When you’re processing nearly 1,000 cases per week (as most counties do), the time and money saved by having an integrated software is kind of a big deal.

Ready for Integration That’s On Point?

We’ve helped hundreds of criminal justice systems throughout the country stay in immediate and constant communication by exchanging data and documents among law enforcement, prosecutors, courts and more with just the click of a button.

How so? Through our eFiling technology for civil courts, our LEAP portal for criminal filings, and with a little help from our friend OnBase by Hyland. OnBase has standard APIs that allow for the secure exchange of data and documents with virtually any system.

But more important than the technology, we’re a company that loves to do integrations – it’s in our DNA, and we can’t help but to take the lead on working with your technology vendors to get you where you need to be.

And if you ever want to stick around for that fun demo, we know a few people who would be happy to show you!

After hearing what has happened to innocent people in several courts across the country, do you feel your court is vulnerable to the same miscommunication? How could the components of your case management system be more in sync?

A Crash Course: EFSPs and EFMs Explained the ImageSoft Way

By: Katie Pusz, Copywriter, ImageSoft

163_confusion

When you decide to roll out state-wide eFiling, you’ll start hearing a lot of E-words. “EFSP,” “EFM” and pretty much e-everything. Eeek, we know! Confusing as all the acronyms and terminology can be, being versed in this knowledge will be the difference between optimizing the most of your digital toolbox or keeping your state’s filers e-ternally confused.

Spending a few minutes on this short crash course will set you on the path to understanding what’s available for optimizing state-wide efficiency.

EFSP 101

Despite being thrown off by the acronym, your eFilers know EFSPs all too well. E-Filing service providers are the user interfaces that attorneys, pro se litigants, prosecutor’s offices and all other eFilers use to submit filings and new case requests to the court. EFSPs act as an “online clerk” augmenting and mimicking the filing process at the counter, with the added flexibility of anytime, anywhere filing. The EFSP also provides up-to-the-minute status updates on filings and keeps transaction history at a filer’s fingertips.

EFM 101

Once filed with an EFSP, the data is sent to the appropriate eFiling Manager. Also known as the clerk’s FilingReview interface, EFMs act as traffic managers for incoming filings from one or more EFSPs exposing and enforcing the court requirements for the data and documents.  The EFM also manages the roles and security rights of court personnel managing the filings. If integrated, the EFM can also exchange this data with the case and document management systems of the respective courts.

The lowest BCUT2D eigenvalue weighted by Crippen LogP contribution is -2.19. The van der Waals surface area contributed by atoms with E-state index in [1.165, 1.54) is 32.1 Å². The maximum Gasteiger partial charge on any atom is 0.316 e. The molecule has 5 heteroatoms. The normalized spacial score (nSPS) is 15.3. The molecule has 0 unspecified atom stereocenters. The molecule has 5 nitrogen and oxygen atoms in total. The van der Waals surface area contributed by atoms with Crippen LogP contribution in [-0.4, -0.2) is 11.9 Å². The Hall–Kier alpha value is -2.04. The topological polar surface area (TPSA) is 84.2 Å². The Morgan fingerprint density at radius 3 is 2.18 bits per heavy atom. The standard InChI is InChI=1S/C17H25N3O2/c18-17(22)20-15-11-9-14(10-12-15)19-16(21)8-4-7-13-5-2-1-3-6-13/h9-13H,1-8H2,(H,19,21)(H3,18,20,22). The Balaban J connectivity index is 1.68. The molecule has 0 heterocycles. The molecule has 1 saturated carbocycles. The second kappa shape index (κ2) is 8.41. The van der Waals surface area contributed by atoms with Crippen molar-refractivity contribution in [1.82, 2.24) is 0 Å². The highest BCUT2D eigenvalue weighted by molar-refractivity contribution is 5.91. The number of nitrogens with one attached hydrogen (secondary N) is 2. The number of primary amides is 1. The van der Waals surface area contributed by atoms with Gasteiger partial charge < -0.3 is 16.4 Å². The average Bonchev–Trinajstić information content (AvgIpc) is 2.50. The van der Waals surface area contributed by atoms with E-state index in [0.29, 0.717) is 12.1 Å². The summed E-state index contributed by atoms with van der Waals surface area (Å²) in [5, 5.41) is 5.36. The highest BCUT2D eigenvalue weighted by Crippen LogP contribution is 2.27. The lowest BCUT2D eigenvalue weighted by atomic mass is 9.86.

EFSP and EFM: Working Together

Now that you understand the function of each, let’s watch them work together.

ESFPs are your filers first point of contact. From there, ESFPs transmit information to EFMs, or clerks, who will sort the eFiled data and move it along. If, for example, a jurisdiction was using different CMS/DMS for different court types, EFSPs could feed the multiple EFMs to get the job done.

The collaboration of EFSPs and EFMs is also very fruitful. First and foremost, it empowers filers with flexibility and options in terms of where and when they want to file, which translates into five-star customer service. In terms of cost savings, travel between the courts is eliminated, and so are the expenses of postage, paper, and ink. Truly the gift that keeps on giving, optimal customer service and multi-faceted cost savings is shared by all filers and the courts.

One great example of the collaborative power between EFSPs and EFMs is TrueFiling. A web-based portal for electronic filing, TrueFiling’s primary components are the EFSP and EFM, and the payment processor. It’s also ECM-conformant to support standard integrations, and powerful enough to serve and support highly-configurable and multi-jurisdictional needs.

Together with OnBase, TrueFiling is the preferred eFiling solution for courts, attorneys, and pro se litigants across the nation. The standard for enterprise content management (ECM), OnBase is a secure storehouse and workflow hub for all your data storage and communication needs.

The ImageSoft Way

Don’t sweat it if your court is already working with existing EFSPs or EFMs (or both!). Our innovative approach to implementation accounts for that and can integrate existing EFSPs to TrueFiling’s EFM, or vica versa, with an ECF-conformant link.

As a matter of fact, TrueFiling and OnBase solutions were designed specifically to accommodate several types of eFiling court configurations:

TrueFiling Hosted Courts: For courts new to eFiling, ImageSoft’s hosted TrueFiling and OnBase solutions will be used for filing and managing electronic documents.

Local On-Premise Courts: For courts that have already invested in an EDMS, ImageSoft provides the option to use either a hosted or local filing review while archiving and storing all eFiled documents in OnBase.